AI-Driven "Operating System" Makes Data Count
AI assistance could help additive manufacturing operations link engineering and design data to what is really happening on the factory floor.
Machine monitoring is not enough to make an additive manufacturing operation “smart.”
It can certainly make one smarter. However, even with deep utilization metrics and comprehensive, real-time dashboard displays, the intelligence required to improve is mostly human.
What if there was another intelligence working to derive insights from manufacturing data—a computerized assistant that thinks faster than any human and never makes mistakes, gets tired or lets emotion interfere with its recommendations? FactoryOS, a cloud-based, enterprise-wide “operating system” from software developer Oqton, uses artificial intelligence (AI) to provide just that. “You can almost think of it as a Google Maps for manufacturing,” says Ben Schrauwen, co-founder and CEO. “Instead of suggesting a faster route, the system provides different options for manufacturing a part.”
For instance, one Oqton customer 3D prints implants, crowns, bridges and other dental components at multiple facilities. “Our AI analyzes the part geometry, correlates to the success rates of similar parts and gives a price,” Schrauwen explains. “Then, it helps with all kinds of decisions—the printing orientation, the support structure, how to combine parts on the build plate—all based on what has worked well in the past. If something unexpected happens, it learns.”
“[Our AI] helps with all kinds of decisions—the printing orientation, the support structure, how to combine parts on the build plate—all based on what has worked well in the past. If something unexpected happens, it learns.”
Functionality extends beyond decisions directly related to the additive manufacturing process. To facilitate the system’s role as an enterprise-wide operating system, FactoryOS runs in a Web browser. As an open-source system built to comply with open standards, FactoryOS interfaces with any physical or digital asset a manufacturer might employ, from CAD software and individual machine controls to enterprise resource planning (ERP) and equipment monitoring systems. AI works in the background to feed customizable modules that present information relevant only to specific operational roles (accounting, scheduling, etc.).
The longer the AI works, the better the system’s virtual model of what “normal” looks like, whether that applies to an individual machine or process, the entire plant or operations across multiple facilities. The better the virtual model, the better the system’s ability to detect potential problems, actual problems and opportunities for improvement. Pop-up windows notify the user of deviations (or trends toward deviations) from the norm and offer advice about how best to respond. For example, on the level of the individual 3D printer, FactoryOS might ask whether a new alarm condition should be created when certain parameters reach levels deemed abnormal based on what the system “knows” about how the machine should perform when it’s well maintained.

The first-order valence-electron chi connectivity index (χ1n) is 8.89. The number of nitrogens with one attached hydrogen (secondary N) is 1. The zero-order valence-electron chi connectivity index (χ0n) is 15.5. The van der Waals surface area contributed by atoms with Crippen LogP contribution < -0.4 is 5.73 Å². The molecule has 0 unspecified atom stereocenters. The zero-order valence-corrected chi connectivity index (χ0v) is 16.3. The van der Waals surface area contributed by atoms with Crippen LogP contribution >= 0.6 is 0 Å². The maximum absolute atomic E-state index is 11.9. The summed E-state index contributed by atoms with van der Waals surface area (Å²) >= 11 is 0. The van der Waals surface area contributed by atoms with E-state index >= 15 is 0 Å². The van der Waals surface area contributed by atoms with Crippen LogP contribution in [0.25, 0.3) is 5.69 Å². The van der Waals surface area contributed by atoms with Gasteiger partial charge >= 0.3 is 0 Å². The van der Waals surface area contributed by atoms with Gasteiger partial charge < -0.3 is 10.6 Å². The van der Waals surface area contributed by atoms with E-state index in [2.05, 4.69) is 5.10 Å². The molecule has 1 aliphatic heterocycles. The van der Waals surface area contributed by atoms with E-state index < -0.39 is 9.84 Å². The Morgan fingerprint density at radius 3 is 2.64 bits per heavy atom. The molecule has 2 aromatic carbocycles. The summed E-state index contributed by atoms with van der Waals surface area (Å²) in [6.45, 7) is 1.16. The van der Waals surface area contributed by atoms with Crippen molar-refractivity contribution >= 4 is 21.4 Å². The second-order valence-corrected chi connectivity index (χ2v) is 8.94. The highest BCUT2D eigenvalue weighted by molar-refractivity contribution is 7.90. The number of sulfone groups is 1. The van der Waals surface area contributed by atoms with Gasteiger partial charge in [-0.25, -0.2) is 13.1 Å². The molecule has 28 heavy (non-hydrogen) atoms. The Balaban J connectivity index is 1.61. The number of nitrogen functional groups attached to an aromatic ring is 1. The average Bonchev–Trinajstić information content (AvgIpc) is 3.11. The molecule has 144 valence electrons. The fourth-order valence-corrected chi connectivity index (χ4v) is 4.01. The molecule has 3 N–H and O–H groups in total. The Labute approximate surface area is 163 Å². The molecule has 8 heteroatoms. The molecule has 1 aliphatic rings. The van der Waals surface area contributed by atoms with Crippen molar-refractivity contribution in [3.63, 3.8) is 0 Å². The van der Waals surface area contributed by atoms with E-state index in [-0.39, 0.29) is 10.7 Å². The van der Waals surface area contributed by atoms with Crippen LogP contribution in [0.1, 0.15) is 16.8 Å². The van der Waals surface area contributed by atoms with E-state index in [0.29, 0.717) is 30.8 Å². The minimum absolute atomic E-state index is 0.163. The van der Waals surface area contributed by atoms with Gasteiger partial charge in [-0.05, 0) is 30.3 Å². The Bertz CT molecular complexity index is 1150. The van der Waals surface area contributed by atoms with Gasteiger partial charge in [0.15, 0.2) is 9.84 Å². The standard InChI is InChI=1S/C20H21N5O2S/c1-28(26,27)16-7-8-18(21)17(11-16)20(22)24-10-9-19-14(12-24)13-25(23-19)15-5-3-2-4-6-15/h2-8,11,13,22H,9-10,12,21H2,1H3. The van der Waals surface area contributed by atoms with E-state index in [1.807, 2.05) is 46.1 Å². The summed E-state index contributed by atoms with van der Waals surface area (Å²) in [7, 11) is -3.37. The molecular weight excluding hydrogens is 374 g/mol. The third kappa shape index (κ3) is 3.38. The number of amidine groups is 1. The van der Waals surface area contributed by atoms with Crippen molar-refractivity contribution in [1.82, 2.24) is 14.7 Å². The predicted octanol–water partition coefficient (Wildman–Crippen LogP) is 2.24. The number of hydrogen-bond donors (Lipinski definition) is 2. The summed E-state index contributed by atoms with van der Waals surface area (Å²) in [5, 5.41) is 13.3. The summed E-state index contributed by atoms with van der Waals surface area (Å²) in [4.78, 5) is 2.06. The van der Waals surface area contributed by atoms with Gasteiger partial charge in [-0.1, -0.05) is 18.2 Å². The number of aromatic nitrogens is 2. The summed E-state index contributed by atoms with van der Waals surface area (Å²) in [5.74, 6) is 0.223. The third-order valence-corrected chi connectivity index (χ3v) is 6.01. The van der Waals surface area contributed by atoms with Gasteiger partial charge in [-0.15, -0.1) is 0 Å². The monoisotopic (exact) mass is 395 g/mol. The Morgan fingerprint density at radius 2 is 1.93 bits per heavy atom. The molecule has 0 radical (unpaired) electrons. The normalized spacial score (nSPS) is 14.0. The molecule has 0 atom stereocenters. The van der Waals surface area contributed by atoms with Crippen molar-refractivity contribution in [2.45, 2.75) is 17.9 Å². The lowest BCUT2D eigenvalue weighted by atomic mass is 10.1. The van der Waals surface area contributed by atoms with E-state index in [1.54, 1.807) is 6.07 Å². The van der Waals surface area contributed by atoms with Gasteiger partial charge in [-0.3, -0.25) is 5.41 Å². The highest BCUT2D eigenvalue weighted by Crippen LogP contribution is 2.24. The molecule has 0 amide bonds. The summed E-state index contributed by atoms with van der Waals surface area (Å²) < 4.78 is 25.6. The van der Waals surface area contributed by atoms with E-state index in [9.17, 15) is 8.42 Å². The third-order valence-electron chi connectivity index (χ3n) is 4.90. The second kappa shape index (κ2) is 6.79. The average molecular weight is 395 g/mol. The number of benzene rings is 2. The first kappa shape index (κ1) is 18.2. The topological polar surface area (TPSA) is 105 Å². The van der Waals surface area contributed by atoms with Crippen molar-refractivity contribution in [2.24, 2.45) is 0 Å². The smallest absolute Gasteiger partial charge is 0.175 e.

The dental-component manufacturer mentioned above provides a good example of the system’s different AI-driven functionalities, beginning with quoting. Capable of analyzing hundreds of design files at once, the system returns what it believes to be a fair price based on historical trends for similar parts. If quoting is urgent, this work can be performed in seconds on some jobs, Schrauwen says. Alternatively, allowing the system more time to crunch the data can potentially result in a more accurate quote.
AI also makes scheduling dynamic by suggesting different sequences of operations or workstations based on decision-makers’ priorities and past outcomes for similar work. “It knows the state of the operation, including demand and capacity, which equipment is available, and the timing of all the maintenance cycles,” Schrauwen says. “If a machine goes offline for any reason or is unavailable, it dynamically reroutes the work.”
Given the need for information on cycle times, geometry and more, AI suggestions for quoting and scheduling are derived in part from the same data that informs manufacturing decisions for any given job. The more data the system processes, the better it becomes. For instance, the first 3D-printed crowns manufactured with guidance from FactoryOS required correcting the system’s suggestion for orienting parts on the build plate. However, after manufacturing enough of them, the system came to “understand” that the most important surface is the one in contact with the patient’s tooth. Now, it always suggests orienting crowns so that this portion faces up.
For each build, the system tracks cycle time, oxygen concentration, laser power, and various other critical parameters to build a model of what the ideal process should look like and correct itself over time. “Let’s say a part fails,” Schrauwen says. “It will auto-schedule that part to be completed on a different build, and it will also try to learn why it failed. Was it something fundamentally wrong with the process, or will it work next time? Was it a problem with the machine, or an operator mistake, or a mistake in engineering?”
The result, he says, is a continuous cycle of improvement. “There are a lot of assumptions manufacturers make—what are the yield estimates, how long will the build take—but assumptions are just that,” he concludes. “In reality, there are always deviations. And usually that data doesn’t feed back. It gets archived and no one does anything with it. Everybody talks about the digital thread solving these problems. We aim to commoditize the digital thread with a platform that ties design and engineering to what really happens on the shop floor.”